New Graduate Looking for work -DETAILS INSIDE (LONG read during lunch break)
- From: "Isaac B." <x86asm@xxxxxxxxx>
- Date: Mon, 29 Jun 2009 14:10:13 -0700 (PDT)
I am not sure if you remember me, but I did use to post here a couple
of years ago and was quite active. But since then, my life needed some
extra attention so I kind of stayed away from it.
I am currently looking for work right now and one of my areas of
interest as a potential career would be as an embedded systems
engineer. I would be very interested in an entry level position in the
Greater Toronto Area. Though relocation generally will not be a
problem for me.
My thesis project was in fact an embedded system. Allow me to go into
We were tasked with the development of a payload camera subsystem for
a cube satellite subsystem. This work was not under the Electrical
Engineering faculty but under the Aerospace Engineering faculty.
The base function/responsibility of this system was to take pictures
and store them in non-volatile storage on demand from a host (whether
that be a main microprocessor on the overall satellite bus or over
some form of wireless communications). In addition, there were also
commands to read the temperature sensor, erase pictures, format the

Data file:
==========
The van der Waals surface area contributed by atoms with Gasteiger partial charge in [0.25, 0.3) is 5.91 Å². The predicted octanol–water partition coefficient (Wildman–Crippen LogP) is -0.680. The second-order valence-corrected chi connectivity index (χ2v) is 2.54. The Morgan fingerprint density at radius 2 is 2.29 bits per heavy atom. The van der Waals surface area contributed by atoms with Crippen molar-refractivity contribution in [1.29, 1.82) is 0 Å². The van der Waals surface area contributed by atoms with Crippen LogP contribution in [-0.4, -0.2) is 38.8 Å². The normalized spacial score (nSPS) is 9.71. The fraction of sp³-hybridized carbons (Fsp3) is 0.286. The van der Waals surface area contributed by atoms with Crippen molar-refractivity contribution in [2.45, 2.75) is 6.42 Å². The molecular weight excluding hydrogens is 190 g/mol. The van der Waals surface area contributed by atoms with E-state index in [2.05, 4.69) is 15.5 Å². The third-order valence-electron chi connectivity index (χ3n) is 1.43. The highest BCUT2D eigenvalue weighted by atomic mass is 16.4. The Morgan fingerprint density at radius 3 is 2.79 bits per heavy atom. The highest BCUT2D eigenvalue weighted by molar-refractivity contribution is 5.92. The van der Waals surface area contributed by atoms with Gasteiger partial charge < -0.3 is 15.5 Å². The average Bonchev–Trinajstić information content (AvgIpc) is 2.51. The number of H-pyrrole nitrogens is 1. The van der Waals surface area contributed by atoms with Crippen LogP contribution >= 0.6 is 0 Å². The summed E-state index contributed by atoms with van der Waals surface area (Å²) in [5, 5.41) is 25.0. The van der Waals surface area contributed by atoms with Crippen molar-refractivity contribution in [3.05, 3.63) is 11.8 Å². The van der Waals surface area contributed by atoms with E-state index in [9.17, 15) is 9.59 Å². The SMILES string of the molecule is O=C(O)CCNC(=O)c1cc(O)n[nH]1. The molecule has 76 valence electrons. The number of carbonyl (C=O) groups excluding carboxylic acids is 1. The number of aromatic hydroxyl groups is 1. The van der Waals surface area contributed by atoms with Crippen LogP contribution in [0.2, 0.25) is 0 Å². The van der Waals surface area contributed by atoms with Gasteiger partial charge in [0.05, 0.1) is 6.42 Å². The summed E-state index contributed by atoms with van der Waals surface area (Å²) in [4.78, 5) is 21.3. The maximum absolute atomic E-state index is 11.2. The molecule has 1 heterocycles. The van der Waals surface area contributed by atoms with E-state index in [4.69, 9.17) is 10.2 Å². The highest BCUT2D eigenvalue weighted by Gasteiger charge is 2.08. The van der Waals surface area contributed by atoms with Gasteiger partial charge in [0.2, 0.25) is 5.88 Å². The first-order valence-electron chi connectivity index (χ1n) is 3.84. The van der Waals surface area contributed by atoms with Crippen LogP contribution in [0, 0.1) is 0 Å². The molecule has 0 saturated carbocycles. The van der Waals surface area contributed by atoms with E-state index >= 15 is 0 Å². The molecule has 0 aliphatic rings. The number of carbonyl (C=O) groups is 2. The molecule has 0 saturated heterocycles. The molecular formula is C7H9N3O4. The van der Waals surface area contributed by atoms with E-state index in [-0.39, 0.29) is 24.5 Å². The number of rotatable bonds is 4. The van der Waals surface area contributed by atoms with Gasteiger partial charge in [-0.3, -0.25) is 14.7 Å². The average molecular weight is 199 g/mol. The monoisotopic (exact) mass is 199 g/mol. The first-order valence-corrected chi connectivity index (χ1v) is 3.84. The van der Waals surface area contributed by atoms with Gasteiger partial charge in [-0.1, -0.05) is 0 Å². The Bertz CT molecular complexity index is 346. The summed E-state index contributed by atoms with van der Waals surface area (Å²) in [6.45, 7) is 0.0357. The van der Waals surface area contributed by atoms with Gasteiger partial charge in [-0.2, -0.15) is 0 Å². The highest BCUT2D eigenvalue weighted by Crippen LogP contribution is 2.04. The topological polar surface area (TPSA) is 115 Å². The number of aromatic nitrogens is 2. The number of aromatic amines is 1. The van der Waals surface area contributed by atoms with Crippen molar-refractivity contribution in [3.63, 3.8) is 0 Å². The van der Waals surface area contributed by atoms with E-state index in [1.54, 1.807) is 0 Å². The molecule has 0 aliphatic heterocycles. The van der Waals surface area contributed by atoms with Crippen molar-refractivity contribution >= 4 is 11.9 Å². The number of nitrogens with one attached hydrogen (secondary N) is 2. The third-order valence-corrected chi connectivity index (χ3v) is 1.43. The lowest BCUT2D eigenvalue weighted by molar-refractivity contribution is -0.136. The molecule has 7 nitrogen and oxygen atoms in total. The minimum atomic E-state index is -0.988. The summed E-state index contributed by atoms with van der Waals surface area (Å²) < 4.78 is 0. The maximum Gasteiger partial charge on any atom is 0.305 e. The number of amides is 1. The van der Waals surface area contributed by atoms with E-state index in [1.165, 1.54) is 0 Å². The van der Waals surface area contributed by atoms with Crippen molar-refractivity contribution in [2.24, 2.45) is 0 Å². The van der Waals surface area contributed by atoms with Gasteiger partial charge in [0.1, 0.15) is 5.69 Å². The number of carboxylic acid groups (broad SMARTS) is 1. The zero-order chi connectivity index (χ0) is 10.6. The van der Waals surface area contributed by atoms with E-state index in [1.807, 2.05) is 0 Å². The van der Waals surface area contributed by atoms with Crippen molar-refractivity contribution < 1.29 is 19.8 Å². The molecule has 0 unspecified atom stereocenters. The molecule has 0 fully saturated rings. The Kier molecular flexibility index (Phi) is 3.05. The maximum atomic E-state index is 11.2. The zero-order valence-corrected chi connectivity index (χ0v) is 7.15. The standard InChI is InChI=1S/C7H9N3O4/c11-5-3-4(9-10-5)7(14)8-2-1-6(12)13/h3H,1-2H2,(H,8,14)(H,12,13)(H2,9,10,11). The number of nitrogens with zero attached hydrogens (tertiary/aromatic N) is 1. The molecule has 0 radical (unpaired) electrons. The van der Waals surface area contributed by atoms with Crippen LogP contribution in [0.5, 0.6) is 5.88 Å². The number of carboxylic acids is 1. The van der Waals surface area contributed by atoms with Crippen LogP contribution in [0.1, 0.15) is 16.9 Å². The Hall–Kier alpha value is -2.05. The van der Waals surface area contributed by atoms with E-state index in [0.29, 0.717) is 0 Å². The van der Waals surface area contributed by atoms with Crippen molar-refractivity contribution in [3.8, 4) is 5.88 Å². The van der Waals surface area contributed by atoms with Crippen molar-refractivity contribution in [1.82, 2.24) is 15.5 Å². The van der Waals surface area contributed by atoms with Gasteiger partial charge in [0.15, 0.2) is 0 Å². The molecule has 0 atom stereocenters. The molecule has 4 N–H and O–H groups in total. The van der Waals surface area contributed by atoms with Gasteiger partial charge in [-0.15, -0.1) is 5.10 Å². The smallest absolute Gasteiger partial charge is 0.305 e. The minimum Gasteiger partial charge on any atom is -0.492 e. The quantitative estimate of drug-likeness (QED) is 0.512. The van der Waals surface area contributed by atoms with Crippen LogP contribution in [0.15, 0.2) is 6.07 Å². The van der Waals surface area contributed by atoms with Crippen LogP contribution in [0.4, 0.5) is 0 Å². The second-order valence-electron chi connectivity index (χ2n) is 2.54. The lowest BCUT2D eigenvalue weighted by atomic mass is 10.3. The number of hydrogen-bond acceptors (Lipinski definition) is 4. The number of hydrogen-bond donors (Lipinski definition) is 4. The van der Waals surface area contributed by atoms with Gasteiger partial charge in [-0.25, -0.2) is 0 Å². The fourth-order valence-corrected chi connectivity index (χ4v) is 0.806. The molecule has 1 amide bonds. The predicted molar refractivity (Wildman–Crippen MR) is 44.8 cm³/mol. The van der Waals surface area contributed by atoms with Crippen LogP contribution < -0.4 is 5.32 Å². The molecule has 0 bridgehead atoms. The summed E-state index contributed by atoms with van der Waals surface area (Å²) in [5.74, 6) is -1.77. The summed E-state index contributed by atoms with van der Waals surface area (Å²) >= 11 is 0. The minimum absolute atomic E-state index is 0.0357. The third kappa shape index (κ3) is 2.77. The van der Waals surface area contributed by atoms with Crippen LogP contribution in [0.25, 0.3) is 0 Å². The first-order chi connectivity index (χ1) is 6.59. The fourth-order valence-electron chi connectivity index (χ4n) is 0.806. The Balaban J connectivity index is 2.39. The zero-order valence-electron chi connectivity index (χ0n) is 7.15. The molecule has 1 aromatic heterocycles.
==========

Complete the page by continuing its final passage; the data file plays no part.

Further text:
In order to do this we would need the following components:
-A microcontroller on the board
-A wireless communications method (this was because the main satellite
bus specs were not finalized)
-Some non-volatile memory
-A temperature sensor (they want this on all boards in the satellite
to detect temperature gradients)
We had multiple choices for the microcontroller, such as ARM7 based
MCU's (NXP LPC, AT91 SAM, etc.) and the AVR but we ultimately went
with Microchip's PIC24. The reason being that it was compatible with
the development tools that were present in the Aerospace faculty lab
and it has a ready use IDE with a C compiler. Since I have had
previous development experience with the MPLAB IDE (using PIC16F's)
from my personal projects it was a no brainer.
Here are some other reasons why we chose this particular MCU:
-16-bit core (headroom)
-2 I2C, 2 SPI, 2 UART in the PIC24FJ64GA004, all independent
-Reasonable power consumption (~80 - 100mW @ 32MHz or 16 MIPs)
For the wireless communication, we used the radio units in the
Aerospace lab. These units have a 9600 bps baud rate.
For non-volatile memory storage, we had originally chosen the AT25F641
I believe. This is a 64Mbit flash memory module. It communicates using
the SPI memory bus. We used 2 of these sharing a similar set of SPI
lines. Each individual memory chip was addressed by using their chip
select pins. So in total 16MB of storage
For the temperature sensor, the TC1047A from Microchip was selected.
It gives a voltage that is proportional to the ambient temperature
(with a bias to allow for -ve centigrade temperatures). We just
connected its output to an A/D convertor input on the PIC24F to obtain
sampling from the sensor and converting the sample reading (10-bits)
to an actual centigrade reading.
For the camera, the C328R from Co-media was selected. This module is